FDA Approves Boston Scientific Watchman Afib Heart Device
After much debate, the U.S. Food and Drug Administration (FDA) has finally given the green light to Boston Scientific's Watchman atrial fibrillation (AF or A-fib) heart device.
The medical firm's heart device - dubbed Watchman Left Atrial Appendage Closure (LAAC) Device - is basically a substitute for blood thinners meant to prevent stroke.
Boston Scientific became the owner of the device after its acquisition of Atritech in 2011. However, even though the Watchman LAAC Device has been available for commercial use since 2009 internationally, the FDA needed to review its approval in the U.S. In October 2014, an advisory panel from the FDA voted 6 to 5 in favor of the approval, considering the benefits of the device vis-à-vis the risks.
However, the panel was divided 7 to 6 over its effectiveness when compared to stroke drug Warfarin, deeming it less effective.
"The device is an important step forward in stroke management for patients with AF," noted Vivek Reddy M.D., director of the Cardiac Arrhythmia Service at the Mount Sinai Medical Center. "The Watchman Device is a breakthrough treatment providing those patients who are suitable for warfarin with an implant-based alternative to long-term warfarin therapy while still reducing the risk of stroke."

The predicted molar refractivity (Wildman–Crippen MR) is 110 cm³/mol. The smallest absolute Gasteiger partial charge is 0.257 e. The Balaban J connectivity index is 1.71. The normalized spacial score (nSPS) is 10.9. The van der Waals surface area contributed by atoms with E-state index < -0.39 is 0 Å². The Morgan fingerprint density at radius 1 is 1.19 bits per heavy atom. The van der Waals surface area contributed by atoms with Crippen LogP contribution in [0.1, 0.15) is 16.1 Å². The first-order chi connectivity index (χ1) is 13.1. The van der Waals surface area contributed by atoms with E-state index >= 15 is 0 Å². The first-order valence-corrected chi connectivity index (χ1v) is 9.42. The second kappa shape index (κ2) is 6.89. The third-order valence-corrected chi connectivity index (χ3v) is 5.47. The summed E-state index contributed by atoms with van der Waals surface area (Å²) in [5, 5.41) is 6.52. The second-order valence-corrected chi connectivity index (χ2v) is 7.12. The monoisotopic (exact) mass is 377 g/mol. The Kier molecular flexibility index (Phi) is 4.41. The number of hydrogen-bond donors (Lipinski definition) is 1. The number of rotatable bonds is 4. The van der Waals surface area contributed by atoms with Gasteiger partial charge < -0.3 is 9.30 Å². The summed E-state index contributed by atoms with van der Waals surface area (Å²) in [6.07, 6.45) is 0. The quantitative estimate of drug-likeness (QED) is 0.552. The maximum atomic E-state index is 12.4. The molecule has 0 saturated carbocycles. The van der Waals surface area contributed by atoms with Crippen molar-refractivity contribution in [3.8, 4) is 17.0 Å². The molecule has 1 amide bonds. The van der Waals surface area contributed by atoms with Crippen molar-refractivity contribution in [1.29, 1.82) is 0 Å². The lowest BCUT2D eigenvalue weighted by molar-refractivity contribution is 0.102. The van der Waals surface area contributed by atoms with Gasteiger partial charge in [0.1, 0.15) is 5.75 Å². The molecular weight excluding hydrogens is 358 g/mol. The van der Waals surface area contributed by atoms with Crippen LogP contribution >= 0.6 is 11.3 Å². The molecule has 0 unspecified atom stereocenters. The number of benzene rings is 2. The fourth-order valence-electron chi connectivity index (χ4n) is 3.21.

The Watchman LAAC Device is shaped like a mini umbrella and operates by closing a user's left atrial appendage (LAA) in a bid to capture the clots. The clots are basically prevented from shifting to the brain. Prevention in turn reduces the risk of getting a stroke, as well as systemic embolism.
The heart device is implanted in an individual with non-valvular AF via a slim catheter on the pouch-like LAA. The LAA accounts for over 90 percent of the blood clots that result in strokes, which arise from the left section of the heart in individuals who suffer from non-valvular AF.
Boston Scientific's Watchman LAAC Device will be a non-drug alternative to Warfarin.
Joe Fitzgerald, Boston Scientific's EVP and president of Rhythm Management, said that the heart device could potentially change the way stroke risk treatment is handled.